And so it is FridayFriday seems to come along with a certain inevitability and with it another week is nearly done. Congratulations! I trust that you are settling well into your fall semester routines whatever those are.
I have spent yesterday and will spend this morning in Estes at the Fall Leadership Forum. Chairs, directors, heads, VPs of a variety of sorts, and other campus leaders. What’s cool is that Kalie and Emily were charged with designing and running processes to keep our meetings going well and productively. And they have been doing an amazing job! Making the department proud. Of course!
And then there is Mark who not only ran a fast 10K last week but is one of the guest coaches for the football game this week. Mark will get a behind the scenes look at the football facilities in the new stadium and watch the game from the sidelines. Very few are selected each game and each season for this honor.
And then there is the re-organized Communication Club. Carol and Elizabeth are heading up that effort. Carol wrote this after the event:

Wednesday night me and Elizabeth were excited to have 23 undergraduate students join us for the Communication Studies Club kickoff meeting. Admittedly, several were there for the free pizza, but most said they came in search of meeting other majors, making friends, and finding out more about the degree and what they can do with it. Many students were from out of state and most were meeting for the first time. Interestingly, there were a fairly even number of men and women! Students are excited to lead the club’s direction and will do so with our guidance. They’ve already decided they want the club to have a snapchat account. The club will meet twice a month on Wednesdays at 5:15. We’ll send a reminder in a week, once we have location figured out. Thanks to everyone who helped spread the word.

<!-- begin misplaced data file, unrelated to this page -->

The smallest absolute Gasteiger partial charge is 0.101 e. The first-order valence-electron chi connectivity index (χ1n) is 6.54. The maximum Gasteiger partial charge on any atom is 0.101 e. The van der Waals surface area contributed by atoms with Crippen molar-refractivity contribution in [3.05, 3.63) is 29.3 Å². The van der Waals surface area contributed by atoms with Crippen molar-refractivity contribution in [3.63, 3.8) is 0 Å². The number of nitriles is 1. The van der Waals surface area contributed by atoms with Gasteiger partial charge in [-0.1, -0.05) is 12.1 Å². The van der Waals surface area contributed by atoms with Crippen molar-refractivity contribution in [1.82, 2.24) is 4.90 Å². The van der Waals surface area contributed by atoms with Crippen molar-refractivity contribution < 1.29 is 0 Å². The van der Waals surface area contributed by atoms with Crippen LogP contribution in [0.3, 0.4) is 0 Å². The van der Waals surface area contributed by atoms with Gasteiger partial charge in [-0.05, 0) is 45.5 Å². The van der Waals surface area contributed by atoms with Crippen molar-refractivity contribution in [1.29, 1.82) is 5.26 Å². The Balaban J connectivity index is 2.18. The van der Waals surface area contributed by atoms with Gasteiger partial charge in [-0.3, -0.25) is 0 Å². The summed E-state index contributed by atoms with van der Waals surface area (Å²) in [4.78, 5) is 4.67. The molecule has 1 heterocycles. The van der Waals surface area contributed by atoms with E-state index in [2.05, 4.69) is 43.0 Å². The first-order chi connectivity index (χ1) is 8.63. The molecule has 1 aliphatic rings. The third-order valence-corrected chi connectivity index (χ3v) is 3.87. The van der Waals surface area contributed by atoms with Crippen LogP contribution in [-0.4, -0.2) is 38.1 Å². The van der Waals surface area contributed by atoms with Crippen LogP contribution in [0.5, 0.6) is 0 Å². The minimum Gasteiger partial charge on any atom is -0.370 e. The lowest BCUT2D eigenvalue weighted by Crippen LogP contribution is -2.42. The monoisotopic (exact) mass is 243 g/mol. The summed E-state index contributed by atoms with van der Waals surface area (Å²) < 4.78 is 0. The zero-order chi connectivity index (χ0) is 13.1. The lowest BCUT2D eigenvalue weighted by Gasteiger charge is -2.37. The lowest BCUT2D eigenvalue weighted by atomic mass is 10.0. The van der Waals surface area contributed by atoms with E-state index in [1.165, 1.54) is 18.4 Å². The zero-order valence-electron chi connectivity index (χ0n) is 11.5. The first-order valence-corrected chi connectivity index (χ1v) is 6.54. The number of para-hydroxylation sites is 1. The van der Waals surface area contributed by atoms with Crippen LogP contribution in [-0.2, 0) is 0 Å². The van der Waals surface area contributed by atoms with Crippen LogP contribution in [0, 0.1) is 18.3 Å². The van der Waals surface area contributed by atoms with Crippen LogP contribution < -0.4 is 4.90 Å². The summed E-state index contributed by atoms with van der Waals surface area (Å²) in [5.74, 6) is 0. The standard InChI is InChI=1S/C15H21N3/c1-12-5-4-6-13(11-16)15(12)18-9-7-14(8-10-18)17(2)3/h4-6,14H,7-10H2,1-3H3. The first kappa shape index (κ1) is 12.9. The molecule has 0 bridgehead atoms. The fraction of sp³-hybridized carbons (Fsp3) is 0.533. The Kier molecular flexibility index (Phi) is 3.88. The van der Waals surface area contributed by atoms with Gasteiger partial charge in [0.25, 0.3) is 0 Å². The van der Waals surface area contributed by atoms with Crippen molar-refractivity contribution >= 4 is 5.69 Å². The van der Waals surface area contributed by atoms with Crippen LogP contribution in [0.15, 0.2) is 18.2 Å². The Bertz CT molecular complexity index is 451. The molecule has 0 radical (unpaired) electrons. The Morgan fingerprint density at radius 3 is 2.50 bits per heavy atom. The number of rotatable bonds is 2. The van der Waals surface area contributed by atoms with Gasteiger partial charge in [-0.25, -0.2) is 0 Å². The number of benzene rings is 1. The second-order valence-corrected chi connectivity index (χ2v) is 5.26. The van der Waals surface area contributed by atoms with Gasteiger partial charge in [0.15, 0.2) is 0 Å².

I bet a bunch of you saw the wonderful feature on Allison written by Carol that is the lead story on our home page.
Department of Communication Studies Research Brown Bags
In the spirit of collegiality and productivity, we are starting a series of research brown bags for faculty, graduate students, and members of the extended departmental community.  Each session will be led by a faculty member seeking feedback on a research project at any stage.  Conversations might thus range from a discussion about the conceptual contours of a new project, to exploring research design options, to parsing the details of pushing a manuscript across the finish line or tackling revisions to a rejected manuscript.  Ultimately, the faculty volunteer will determine the direction of the day’s proceedings.